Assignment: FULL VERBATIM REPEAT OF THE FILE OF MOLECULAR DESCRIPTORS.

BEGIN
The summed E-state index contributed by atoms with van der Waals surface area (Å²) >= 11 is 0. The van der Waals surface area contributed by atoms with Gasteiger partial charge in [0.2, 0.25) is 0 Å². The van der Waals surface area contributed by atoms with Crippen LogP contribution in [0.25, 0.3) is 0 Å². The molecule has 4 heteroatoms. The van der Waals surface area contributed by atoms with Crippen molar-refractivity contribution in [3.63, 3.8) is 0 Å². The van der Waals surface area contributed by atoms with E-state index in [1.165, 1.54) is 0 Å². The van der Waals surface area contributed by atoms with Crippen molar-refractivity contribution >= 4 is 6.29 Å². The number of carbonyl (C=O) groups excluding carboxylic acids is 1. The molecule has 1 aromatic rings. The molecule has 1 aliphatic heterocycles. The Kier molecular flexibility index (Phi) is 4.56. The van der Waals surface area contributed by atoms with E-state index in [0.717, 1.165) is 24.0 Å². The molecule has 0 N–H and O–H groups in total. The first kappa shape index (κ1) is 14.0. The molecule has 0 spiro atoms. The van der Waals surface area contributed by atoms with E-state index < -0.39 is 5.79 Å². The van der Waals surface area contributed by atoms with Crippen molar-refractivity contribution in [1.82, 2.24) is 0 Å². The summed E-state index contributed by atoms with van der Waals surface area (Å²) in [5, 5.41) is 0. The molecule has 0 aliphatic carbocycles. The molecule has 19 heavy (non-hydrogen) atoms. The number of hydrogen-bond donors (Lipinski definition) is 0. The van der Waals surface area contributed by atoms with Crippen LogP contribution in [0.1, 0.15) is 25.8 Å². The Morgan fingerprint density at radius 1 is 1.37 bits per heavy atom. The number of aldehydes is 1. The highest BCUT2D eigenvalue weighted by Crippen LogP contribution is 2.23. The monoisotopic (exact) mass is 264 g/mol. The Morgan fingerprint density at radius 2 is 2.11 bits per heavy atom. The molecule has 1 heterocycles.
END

The summed E-state index contributed by atoms with van der Waals surface area (Å²) >= 11 is 0. The van der Waals surface area contributed by atoms with Gasteiger partial charge in [0.2, 0.25) is 0 Å². The van der Waals surface area contributed by atoms with Crippen LogP contribution in [0.25, 0.3) is 0 Å². The molecule has 4 heteroatoms. The van der Waals surface area contributed by atoms with Crippen molar-refractivity contribution in [3.63, 3.8) is 0 Å². The van der Waals surface area contributed by atoms with E-state index in [1.165, 1.54) is 0 Å². The van der Waals surface area contributed by atoms with Crippen molar-refractivity contribution >= 4 is 6.29 Å². The number of carbonyl (C=O) groups excluding carboxylic acids is 1. The molecule has 1 aromatic rings. The molecule has 1 aliphatic heterocycles. The Kier molecular flexibility index (Phi) is 4.56. The van der Waals surface area contributed by atoms with E-state index in [0.717, 1.165) is 24.0 Å². The molecule has 0 N–H and O–H groups in total. The first kappa shape index (κ1) is 14.0. The molecule has 0 spiro atoms. The van der Waals surface area contributed by atoms with E-state index < -0.39 is 5.79 Å². The van der Waals surface area contributed by atoms with Crippen molar-refractivity contribution in [1.82, 2.24) is 0 Å². The summed E-state index contributed by atoms with van der Waals surface area (Å²) in [5, 5.41) is 0. The molecule has 0 aliphatic carbocycles. The molecule has 19 heavy (non-hydrogen) atoms. The number of hydrogen-bond donors (Lipinski definition) is 0. The van der Waals surface area contributed by atoms with Crippen LogP contribution in [0.1, 0.15) is 25.8 Å². The Morgan fingerprint density at radius 1 is 1.37 bits per heavy atom. The number of aldehydes is 1. The highest BCUT2D eigenvalue weighted by Crippen LogP contribution is 2.23. The monoisotopic (exact) mass is 264 g/mol. The Morgan fingerprint density at radius 2 is 2.11 bits per heavy atom. The molecule has 1 heterocycles.